We are proud to announce our NEW community destination. Engage with resident experts and fellow entrepreneurs, and learn everything you need to start your business. Check out the new home of StartupNation Community at startupnation.mn.co

Anyone with experience with Design Patents

callegarimcallegarim subscriber Posts: 4
edited October 2014 in Protecting Your Ideas
I've been researching how to protect my product idea, and have narrowed it down to only one possibility - the design patent. 
It's been a challenge to digest and comprehend exactly how a product can get a design patent. 
After reading a number of articles, talking with legalzoom.com's people, and examining the actual US laws about design patents I'm still very unsure of what qualifies.
I understand you CAN'T just take a product, paint it a different color and patent it as a new product... BUT If you take an existing product and add an "original" and "ornamental" design to it this somehow qualifies.
The example I read that was the easiest to understand was a clock face. You can patent an original clock face design with a design patent, but what if you were the first person to create a line of neon colored clocks? Or you created the first line of clock faces with various patterns (stripes, plaid, multicolored, ect)? This is very similar to the product I'm trying to create. It's an existing product that only exists in black or silver. I know a new line of vibrantly colored, and uniquly designed versions of this product would sell/get licensed to major retailers, but can I protect this from getting knocked off overnight?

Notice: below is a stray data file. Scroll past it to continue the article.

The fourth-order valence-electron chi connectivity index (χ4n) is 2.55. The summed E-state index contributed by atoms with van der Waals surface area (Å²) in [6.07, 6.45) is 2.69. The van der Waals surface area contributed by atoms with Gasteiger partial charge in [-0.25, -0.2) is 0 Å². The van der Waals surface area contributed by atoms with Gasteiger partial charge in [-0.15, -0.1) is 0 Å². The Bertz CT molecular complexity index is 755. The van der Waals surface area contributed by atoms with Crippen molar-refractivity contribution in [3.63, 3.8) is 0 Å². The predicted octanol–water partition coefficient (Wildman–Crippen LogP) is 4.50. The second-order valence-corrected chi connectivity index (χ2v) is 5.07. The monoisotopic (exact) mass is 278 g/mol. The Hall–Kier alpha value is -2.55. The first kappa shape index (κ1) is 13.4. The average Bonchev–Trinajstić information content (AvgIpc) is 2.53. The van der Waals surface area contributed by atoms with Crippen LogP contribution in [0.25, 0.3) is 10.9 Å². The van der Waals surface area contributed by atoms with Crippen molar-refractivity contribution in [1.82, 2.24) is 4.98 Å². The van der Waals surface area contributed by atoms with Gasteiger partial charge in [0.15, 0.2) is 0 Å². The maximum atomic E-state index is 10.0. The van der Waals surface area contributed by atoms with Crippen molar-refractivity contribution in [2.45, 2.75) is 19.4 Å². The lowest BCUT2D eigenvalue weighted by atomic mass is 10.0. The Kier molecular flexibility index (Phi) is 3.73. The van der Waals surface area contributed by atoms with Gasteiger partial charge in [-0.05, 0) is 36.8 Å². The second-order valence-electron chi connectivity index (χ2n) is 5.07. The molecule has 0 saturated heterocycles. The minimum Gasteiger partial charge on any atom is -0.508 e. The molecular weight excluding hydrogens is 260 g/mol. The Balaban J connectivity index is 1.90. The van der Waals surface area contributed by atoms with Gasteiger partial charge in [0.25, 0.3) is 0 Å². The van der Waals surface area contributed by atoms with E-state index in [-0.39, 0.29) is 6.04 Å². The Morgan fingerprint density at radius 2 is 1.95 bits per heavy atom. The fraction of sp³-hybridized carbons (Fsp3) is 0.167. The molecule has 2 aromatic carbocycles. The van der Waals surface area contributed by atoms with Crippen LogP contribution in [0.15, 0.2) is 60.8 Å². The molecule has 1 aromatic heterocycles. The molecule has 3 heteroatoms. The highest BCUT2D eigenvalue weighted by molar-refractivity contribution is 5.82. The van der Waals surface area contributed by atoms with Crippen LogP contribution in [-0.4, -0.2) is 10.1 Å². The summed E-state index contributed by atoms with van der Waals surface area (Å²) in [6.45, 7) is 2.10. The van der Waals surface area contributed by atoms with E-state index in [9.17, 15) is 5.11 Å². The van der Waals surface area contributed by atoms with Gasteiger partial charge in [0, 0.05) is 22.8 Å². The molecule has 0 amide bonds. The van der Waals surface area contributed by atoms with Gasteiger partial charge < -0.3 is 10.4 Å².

Does anyone have any experience with design patents?

Thanks in advance for any help!

- Matt
The quote from Legalzoom.com's design patent requirements: 

 Generally, a design must satisfy the following to be patentable:

It is "part" of the article. That is, the design is intertwined and inseparable from the item. For example, the label design on a bottle would not qualify, but the bottle itself could, if uniquely shaped, and as long as that shape does not affect the bottle's function.
It is purely ornamental. The design cannot be responsible for the article's function, including new or improved use. A good test is to ask, "Would the article work the same way if the design were removed or changed?" If the answer is that removing the design would not alter the function, then you are in the realm of the design patent. If the item would work differently (or not at all) with the design element removed, the design will not qualify for design patent protection (but may qualify for a utility patent).

To return to the bottle example above, if the new shape enables spill-proof pouring, this would be a functional change pointing toward a utility patent.
The law also requires a patentable design to be "original" (cannot simulate a well-known or naturally occurring object or person, and cannot be obvious in light of pre-existing designs) as well as not offensive to any race, religion, sex, ethnic group or nationality.


  • HashHash subscriber Posts: 1 Member
    My question is along these lines. I'm new here, so Hello everyone!!

    In a rough explanation, let's say I buy a bunch of Lego's. I want to arrange them in different patterns and sell the pieces as works of art, or whatever. What can I do to protect myself from someone else who wants to take this idea, come up with their own designs, and sell it. (This is ignoring any restrictions the Lego company many have in place about reselling their product).

    Thank you! I look forward to your responses!
  • AriannaPhillipsAriannaPhillips subscriber Posts: 1 Member
    Design patent is a patent granted for the protection of the ornament or art alone. It does not protect the utility of the inventions. A design is compose of visual ornamental characteristics embodied in, or applied to, an article of manufacture.

    Designs can be considered unique if they have different shapes and appearance. When it comes to surface ornamentation applied to the article, the ornamentation must be inseparable to the article or cannot exist alone.
Sign In or Register to comment.